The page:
Hawaiian Longline Operators Accept $475,000 MARPOL Fine
The U.S. Department of Justice and the U.S. Coast Guard have reached a consent decree with Hawaii-based operator Asure Fishery over the discharge of oily waste from a commercial longliner. It is the fourth MARPOL enforcement action that the USCG has brought against a Hawaiian longline fishing firm this year.
In a federal complaint filed last Friday, federal prosecutors alleged that the tuna longliner Jaxon T was not equipped for the treatment or storage of oily bilge waste under way, and she often discharged these wastes at sea. The complaint alleges that company managers Khang Quang Dang and Hanh Thi Nguyen had reason to know that the vessel lacked proper equipment for handling oily waste, but still allowed it to sail.
According to the complaint, the bulkhead separating the Jaxon T's engine room from the fish hold had penetrations that allowed "free flow of fluids" between the two compartments. Apart from the potential safety implications of this arrangement, "substantial" amounts of water from melted ice would flow into the engine room, where it would raise the level of the water in the bilge. To address this problem, the crew would allegedly pump the bilge water directly over the side using a portable electric water pump, "one or more times per day."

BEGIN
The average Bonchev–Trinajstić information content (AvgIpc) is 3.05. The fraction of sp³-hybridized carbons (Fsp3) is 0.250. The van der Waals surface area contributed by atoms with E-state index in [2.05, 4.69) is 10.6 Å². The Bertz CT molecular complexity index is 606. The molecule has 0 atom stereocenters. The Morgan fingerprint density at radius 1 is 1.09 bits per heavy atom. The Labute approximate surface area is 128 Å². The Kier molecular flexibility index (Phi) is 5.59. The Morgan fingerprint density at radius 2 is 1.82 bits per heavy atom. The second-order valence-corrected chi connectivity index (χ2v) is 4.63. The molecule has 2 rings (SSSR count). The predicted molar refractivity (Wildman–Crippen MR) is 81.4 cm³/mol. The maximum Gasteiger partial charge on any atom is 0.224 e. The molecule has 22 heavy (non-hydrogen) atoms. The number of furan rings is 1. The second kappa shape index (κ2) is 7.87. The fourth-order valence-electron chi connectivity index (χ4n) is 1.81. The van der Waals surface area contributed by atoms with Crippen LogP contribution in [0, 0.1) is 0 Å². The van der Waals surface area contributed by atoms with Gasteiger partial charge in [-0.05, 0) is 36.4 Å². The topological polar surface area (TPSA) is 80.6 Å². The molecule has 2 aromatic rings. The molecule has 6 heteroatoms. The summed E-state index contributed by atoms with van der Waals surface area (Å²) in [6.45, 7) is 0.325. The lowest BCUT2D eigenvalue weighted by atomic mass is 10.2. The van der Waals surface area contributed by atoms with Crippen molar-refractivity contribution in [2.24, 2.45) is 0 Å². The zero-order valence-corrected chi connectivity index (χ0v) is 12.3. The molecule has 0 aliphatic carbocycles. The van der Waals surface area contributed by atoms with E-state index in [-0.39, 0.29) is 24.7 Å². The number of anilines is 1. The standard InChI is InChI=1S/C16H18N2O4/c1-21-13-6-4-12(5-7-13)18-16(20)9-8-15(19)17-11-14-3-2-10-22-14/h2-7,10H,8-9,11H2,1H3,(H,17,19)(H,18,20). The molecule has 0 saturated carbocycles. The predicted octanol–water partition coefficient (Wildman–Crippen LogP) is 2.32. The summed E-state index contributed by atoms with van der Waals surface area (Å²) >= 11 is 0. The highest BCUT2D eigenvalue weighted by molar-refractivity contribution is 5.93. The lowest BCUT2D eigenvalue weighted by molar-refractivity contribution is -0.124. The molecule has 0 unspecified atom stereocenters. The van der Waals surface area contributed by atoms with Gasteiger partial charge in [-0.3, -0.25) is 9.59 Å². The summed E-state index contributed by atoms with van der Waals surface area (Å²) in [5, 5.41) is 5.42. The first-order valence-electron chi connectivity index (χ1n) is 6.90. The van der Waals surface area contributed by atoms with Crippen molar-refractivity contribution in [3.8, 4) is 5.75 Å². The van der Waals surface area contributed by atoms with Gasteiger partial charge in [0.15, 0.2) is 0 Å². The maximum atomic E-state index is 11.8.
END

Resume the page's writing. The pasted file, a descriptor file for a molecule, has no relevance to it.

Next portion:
In March 2017, a Coast Guard boarding team met the Jaxon T as she returned to the pier in Honolulu. They discovered the pump and a system of pipes and hoses that ran from the engine room, up to the deck level and out through a scupper. Oil was visible in the discharge end of the hose, which was hanging over the vessel’s side.
Less than one month later, Azure Fishery transferred the ownership of the Jaxon T to another entity, Linh Fishery, for a sum of $1. Separately, Linh Fishery paid Nguyen and Dang about $300,000. The complaint alleges that this sale amounted to a way to avoid paying the U.S. government through a "fraudulent transfer of assets."
On Friday, the Justice Department also filed a partial settlement with Nguyen and Dang for these charges, and they have agreed to pay $475,000 in civil penalties and reimbursements. The managers also committed to making operational improvements for their full fleet of 25 longline fishing vessels based in Honolulu. The claims against the rest of the defendants are still active.
“This settlement and the other tremendous work performed by the law enforcement community in this area should encourage owners and operators to proactively make necessary repairs and improve their waste disposal practices. Violators who fail to act on this message will face similar, or more severe, consequences," said U.S. Attorney for the District of Hawii Kenji M. Price in a statement.